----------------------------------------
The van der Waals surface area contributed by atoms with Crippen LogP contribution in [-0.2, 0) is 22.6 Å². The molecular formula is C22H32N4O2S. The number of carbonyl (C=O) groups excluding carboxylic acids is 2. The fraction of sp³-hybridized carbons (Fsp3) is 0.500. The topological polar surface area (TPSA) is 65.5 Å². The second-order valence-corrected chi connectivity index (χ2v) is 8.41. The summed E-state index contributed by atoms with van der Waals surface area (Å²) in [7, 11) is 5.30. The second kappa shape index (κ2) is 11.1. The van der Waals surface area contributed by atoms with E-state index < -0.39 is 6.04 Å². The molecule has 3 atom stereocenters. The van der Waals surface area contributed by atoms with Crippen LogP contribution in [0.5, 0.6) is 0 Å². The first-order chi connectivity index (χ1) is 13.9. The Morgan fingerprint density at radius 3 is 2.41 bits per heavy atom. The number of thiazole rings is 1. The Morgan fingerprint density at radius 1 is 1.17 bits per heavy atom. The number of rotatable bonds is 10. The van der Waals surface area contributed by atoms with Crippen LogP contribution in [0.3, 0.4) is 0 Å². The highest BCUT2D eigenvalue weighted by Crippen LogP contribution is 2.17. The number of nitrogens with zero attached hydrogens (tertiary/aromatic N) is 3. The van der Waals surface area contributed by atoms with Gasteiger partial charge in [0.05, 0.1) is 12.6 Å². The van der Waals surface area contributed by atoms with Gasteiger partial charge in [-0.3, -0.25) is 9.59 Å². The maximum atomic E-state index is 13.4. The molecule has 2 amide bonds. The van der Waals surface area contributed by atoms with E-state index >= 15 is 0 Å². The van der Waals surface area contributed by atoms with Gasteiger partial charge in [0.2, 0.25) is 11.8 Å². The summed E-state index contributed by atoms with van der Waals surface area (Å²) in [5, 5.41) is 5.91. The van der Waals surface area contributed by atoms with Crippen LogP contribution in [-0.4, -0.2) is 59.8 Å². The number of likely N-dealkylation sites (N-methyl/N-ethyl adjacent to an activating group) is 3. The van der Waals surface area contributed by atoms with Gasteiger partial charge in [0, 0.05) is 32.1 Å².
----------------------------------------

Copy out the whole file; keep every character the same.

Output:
The van der Waals surface area contributed by atoms with Crippen LogP contribution in [-0.2, 0) is 22.6 Å². The molecular formula is C22H32N4O2S. The number of carbonyl (C=O) groups excluding carboxylic acids is 2. The fraction of sp³-hybridized carbons (Fsp3) is 0.500. The topological polar surface area (TPSA) is 65.5 Å². The second-order valence-corrected chi connectivity index (χ2v) is 8.41. The summed E-state index contributed by atoms with van der Waals surface area (Å²) in [7, 11) is 5.30. The second kappa shape index (κ2) is 11.1. The van der Waals surface area contributed by atoms with E-state index < -0.39 is 6.04 Å². The molecule has 3 atom stereocenters. The van der Waals surface area contributed by atoms with Crippen LogP contribution in [0.5, 0.6) is 0 Å². The first-order chi connectivity index (χ1) is 13.9. The Morgan fingerprint density at radius 3 is 2.41 bits per heavy atom. The number of thiazole rings is 1. The Morgan fingerprint density at radius 1 is 1.17 bits per heavy atom. The number of rotatable bonds is 10. The van der Waals surface area contributed by atoms with Crippen LogP contribution in [0.3, 0.4) is 0 Å². The highest BCUT2D eigenvalue weighted by Crippen LogP contribution is 2.17. The number of nitrogens with zero attached hydrogens (tertiary/aromatic N) is 3. The van der Waals surface area contributed by atoms with Gasteiger partial charge in [0.05, 0.1) is 12.6 Å². The van der Waals surface area contributed by atoms with Gasteiger partial charge in [-0.3, -0.25) is 9.59 Å². The maximum atomic E-state index is 13.4. The molecule has 2 amide bonds. The van der Waals surface area contributed by atoms with E-state index >= 15 is 0 Å². The van der Waals surface area contributed by atoms with Gasteiger partial charge in [0.2, 0.25) is 11.8 Å². The summed E-state index contributed by atoms with van der Waals surface area (Å²) in [5, 5.41) is 5.91. The van der Waals surface area contributed by atoms with Crippen LogP contribution in [-0.4, -0.2) is 59.8 Å². The number of likely N-dealkylation sites (N-methyl/N-ethyl adjacent to an activating group) is 3. The van der Waals surface area contributed by atoms with Gasteiger partial charge in [0, 0.05) is 32.1 Å².